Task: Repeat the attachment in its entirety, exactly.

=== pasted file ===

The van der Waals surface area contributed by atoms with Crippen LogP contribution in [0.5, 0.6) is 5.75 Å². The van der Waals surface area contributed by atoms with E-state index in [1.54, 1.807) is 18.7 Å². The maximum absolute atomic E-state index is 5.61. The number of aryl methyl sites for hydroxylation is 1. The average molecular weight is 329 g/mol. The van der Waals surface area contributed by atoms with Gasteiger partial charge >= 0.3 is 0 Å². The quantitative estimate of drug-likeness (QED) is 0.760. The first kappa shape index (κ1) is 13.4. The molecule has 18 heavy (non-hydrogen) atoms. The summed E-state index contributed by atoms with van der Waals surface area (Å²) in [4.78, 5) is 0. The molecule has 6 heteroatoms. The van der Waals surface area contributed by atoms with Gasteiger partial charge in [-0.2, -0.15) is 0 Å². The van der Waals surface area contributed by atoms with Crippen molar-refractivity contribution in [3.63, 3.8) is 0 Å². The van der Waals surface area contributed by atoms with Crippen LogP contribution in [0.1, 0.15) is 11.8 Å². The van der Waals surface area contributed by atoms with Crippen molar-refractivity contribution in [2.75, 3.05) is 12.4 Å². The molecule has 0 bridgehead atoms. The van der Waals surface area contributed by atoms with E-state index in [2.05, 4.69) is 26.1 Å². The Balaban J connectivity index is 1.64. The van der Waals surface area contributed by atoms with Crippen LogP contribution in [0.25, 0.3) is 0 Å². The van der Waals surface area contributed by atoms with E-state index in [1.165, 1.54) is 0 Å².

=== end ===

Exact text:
The van der Waals surface area contributed by atoms with Crippen LogP contribution in [0.5, 0.6) is 5.75 Å². The van der Waals surface area contributed by atoms with E-state index in [1.54, 1.807) is 18.7 Å². The maximum absolute atomic E-state index is 5.61. The number of aryl methyl sites for hydroxylation is 1. The average molecular weight is 329 g/mol. The van der Waals surface area contributed by atoms with Gasteiger partial charge >= 0.3 is 0 Å². The quantitative estimate of drug-likeness (QED) is 0.760. The first kappa shape index (κ1) is 13.4. The molecule has 18 heavy (non-hydrogen) atoms. The summed E-state index contributed by atoms with van der Waals surface area (Å²) in [4.78, 5) is 0. The molecule has 6 heteroatoms. The van der Waals surface area contributed by atoms with Gasteiger partial charge in [-0.2, -0.15) is 0 Å². The van der Waals surface area contributed by atoms with Crippen molar-refractivity contribution in [3.63, 3.8) is 0 Å². The van der Waals surface area contributed by atoms with Crippen LogP contribution in [0.1, 0.15) is 11.8 Å². The van der Waals surface area contributed by atoms with Crippen molar-refractivity contribution in [2.75, 3.05) is 12.4 Å². The molecule has 0 bridgehead atoms. The van der Waals surface area contributed by atoms with E-state index in [2.05, 4.69) is 26.1 Å². The Balaban J connectivity index is 1.64. The van der Waals surface area contributed by atoms with Crippen LogP contribution in [0.25, 0.3) is 0 Å². The van der Waals surface area contributed by atoms with E-state index in [1.165, 1.54) is 0 Å².